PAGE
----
First, do your due diligence before buying an occupied property. If he would have personally inspected the property, he would have noticed that the interior needed a significant amount of work.

Second, don’t buy a property on the wrong side of town unless you’re willing to be a slum lord. I don’t know about you, but I don’t like fearing for my safety when I visit the property.

Third, consider landlord’s insurance. It’s an insurance policy that covers both accidental and malicious damage caused by tenants.

Having insurance allows you to even out your cash flow. You have a small payment each month, but you won’t have the risk of a large expense due to damage that could kill your profit for the entire year or longer.

Real estate can be a huge risk and a huge headache if not done right; however, if you do your due diligence and offset risk using insurance, it can be a great investment.

How Much Life Insurance Should You Have?

Posted August 3rd, 2012 in Insurance by Jeremy Waller

What would happen to your family’s finances if your died today? Would they be able to pay the bills without your income? If you have someone who is depending in your income to eat, then you need life insurance.

Life insurance is designed to protect your family in the event of an early death. We’re all going to die; the question is when.

Since the purpose of life insurance is to provide for your family after you are gone, you need enough insurance to replace your lost income.

Let me also mention this, there are many different types of life insurance out there. The purpose of life insurance is to pool the risk of an early death. It shouldn’t be used as an investment vehicle (*cough* whole life insurance *cough*). To prove for your family after your death, all you need is a term policy.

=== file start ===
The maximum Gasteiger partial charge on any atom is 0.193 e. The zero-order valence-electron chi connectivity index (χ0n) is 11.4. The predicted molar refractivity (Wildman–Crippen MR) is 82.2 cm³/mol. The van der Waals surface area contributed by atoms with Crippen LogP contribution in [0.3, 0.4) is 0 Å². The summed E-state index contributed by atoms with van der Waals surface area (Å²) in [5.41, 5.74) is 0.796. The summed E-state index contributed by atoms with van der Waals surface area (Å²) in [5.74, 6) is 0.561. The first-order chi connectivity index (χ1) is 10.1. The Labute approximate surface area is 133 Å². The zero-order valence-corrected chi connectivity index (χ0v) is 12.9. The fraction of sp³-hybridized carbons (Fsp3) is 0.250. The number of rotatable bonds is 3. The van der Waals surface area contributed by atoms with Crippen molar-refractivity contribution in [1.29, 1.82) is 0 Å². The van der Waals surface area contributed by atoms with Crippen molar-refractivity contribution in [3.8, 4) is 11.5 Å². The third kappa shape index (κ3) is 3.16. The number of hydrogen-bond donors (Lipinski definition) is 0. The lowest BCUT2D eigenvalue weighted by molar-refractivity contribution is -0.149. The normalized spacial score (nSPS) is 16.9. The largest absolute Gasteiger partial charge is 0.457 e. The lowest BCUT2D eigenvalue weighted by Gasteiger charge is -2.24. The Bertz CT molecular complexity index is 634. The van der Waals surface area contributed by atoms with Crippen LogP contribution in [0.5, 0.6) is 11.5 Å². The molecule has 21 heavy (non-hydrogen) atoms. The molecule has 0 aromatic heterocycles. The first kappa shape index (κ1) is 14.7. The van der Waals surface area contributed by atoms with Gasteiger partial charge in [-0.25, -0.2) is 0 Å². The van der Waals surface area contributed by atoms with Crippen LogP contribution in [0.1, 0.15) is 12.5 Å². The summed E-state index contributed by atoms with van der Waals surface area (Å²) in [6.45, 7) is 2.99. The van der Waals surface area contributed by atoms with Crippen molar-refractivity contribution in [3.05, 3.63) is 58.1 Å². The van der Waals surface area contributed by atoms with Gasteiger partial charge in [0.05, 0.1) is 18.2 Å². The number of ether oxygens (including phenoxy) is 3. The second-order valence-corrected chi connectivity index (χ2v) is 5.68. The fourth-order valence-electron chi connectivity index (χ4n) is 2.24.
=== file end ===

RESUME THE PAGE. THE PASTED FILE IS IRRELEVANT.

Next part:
The general rule of thumb is to have 10 times your annual income. Many people know this rule and many people use it as a guideline, but most don’t really think about why.

The why is very important. If you don’t understand why, then you can’t make an informed decision. Based on your situation, is 10 times your income enough? It is too much?

The amount of insurance you need depends on the number of years that your income is needed after you are gone.

Let’s Run the Math

If you were to die during the term of your policy, the death benefit would be paid in a lump sum. Now your beneficiaries could just put that money in a bank account, pay their expenses as they normally would out of that account and in approximately 10 years the money would be gone. It could be done that way, but it’s a terrible plan.

Anytime you receive a large lump sum of money and don’t have an immediate need for it, it should be invested. Ideally, an investment ladder would be set up where the funds needed in the next few months would be held in an easily accessible account (likely with a lower rate of return) and funds needed years down the road would be put in a long term investment vehicle (with a higher rate of return).

With a 4% rate of return, the proceeds would last 12.8 years.

With a 6% rate of return, the proceeds would last 15.3 years.

With a 8% rate of return, the proceeds would last 20.3 years.

Now these are conservative estimates. I’ve based this on monthly withdraws equaling your pre-tax income. In reality, your beneficiaries should only need to withdraw your post-tax income – what your take-home pay is.

However, I’ve also excluded inflation to simplify the calculation. In the end, these two factors may cancel out. These numbers are meant to be more of a general guideline.

How Much Life Insurance Should You Have?

Is 10 times your annual income enough? At a minimum, your beneficiaries should be able to achieve a 4% rate of return on the proceeds. Will your children still be at home after 13 years? After they are able to support themselves, can your spouse support their self? If you are a stay-at-home parent, can your spouse afford child-care and other help as needed?

If you are unsure, I would always be on the safe side. Term life insurance is cheap.

Regardless, if you don’t have life insurance now and you have people depending in your income to survive, you need life insurance. Don’t waste time because you’re indecisive. You can always make changes to your policies later.